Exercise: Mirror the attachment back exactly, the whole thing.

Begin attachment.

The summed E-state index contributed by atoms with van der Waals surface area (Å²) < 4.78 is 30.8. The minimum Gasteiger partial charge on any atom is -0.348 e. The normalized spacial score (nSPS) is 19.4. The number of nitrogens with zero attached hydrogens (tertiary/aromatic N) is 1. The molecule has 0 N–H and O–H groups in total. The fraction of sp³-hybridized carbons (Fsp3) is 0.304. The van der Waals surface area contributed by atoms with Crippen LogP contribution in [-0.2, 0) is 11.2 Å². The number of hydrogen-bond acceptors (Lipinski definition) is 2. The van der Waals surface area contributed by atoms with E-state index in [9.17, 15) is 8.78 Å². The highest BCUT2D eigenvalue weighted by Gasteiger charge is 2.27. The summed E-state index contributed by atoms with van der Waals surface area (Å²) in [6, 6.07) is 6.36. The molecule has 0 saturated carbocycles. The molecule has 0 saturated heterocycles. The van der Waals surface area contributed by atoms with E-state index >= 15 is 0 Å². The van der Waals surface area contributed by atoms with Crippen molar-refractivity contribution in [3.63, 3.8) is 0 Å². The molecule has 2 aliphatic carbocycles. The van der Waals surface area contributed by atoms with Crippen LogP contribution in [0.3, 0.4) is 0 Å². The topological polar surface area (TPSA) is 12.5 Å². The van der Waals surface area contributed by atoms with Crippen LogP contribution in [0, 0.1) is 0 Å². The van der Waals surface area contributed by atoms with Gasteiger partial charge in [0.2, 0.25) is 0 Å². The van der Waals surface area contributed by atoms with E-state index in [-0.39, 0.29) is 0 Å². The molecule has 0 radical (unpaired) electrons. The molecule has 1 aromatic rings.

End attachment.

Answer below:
The summed E-state index contributed by atoms with van der Waals surface area (Å²) < 4.78 is 30.8. The minimum Gasteiger partial charge on any atom is -0.348 e. The normalized spacial score (nSPS) is 19.4. The number of nitrogens with zero attached hydrogens (tertiary/aromatic N) is 1. The molecule has 0 N–H and O–H groups in total. The fraction of sp³-hybridized carbons (Fsp3) is 0.304. The van der Waals surface area contributed by atoms with Crippen LogP contribution in [-0.2, 0) is 11.2 Å². The number of hydrogen-bond acceptors (Lipinski definition) is 2. The van der Waals surface area contributed by atoms with E-state index in [9.17, 15) is 8.78 Å². The highest BCUT2D eigenvalue weighted by Gasteiger charge is 2.27. The summed E-state index contributed by atoms with van der Waals surface area (Å²) in [6, 6.07) is 6.36. The molecule has 0 saturated carbocycles. The molecule has 0 saturated heterocycles. The van der Waals surface area contributed by atoms with E-state index >= 15 is 0 Å². The van der Waals surface area contributed by atoms with Crippen molar-refractivity contribution in [3.63, 3.8) is 0 Å². The molecule has 2 aliphatic carbocycles. The van der Waals surface area contributed by atoms with Crippen LogP contribution in [0.3, 0.4) is 0 Å². The topological polar surface area (TPSA) is 12.5 Å². The van der Waals surface area contributed by atoms with Crippen LogP contribution in [0, 0.1) is 0 Å². The van der Waals surface area contributed by atoms with Gasteiger partial charge in [0.2, 0.25) is 0 Å². The van der Waals surface area contributed by atoms with E-state index in [-0.39, 0.29) is 0 Å². The molecule has 0 radical (unpaired) electrons. The molecule has 1 aromatic rings.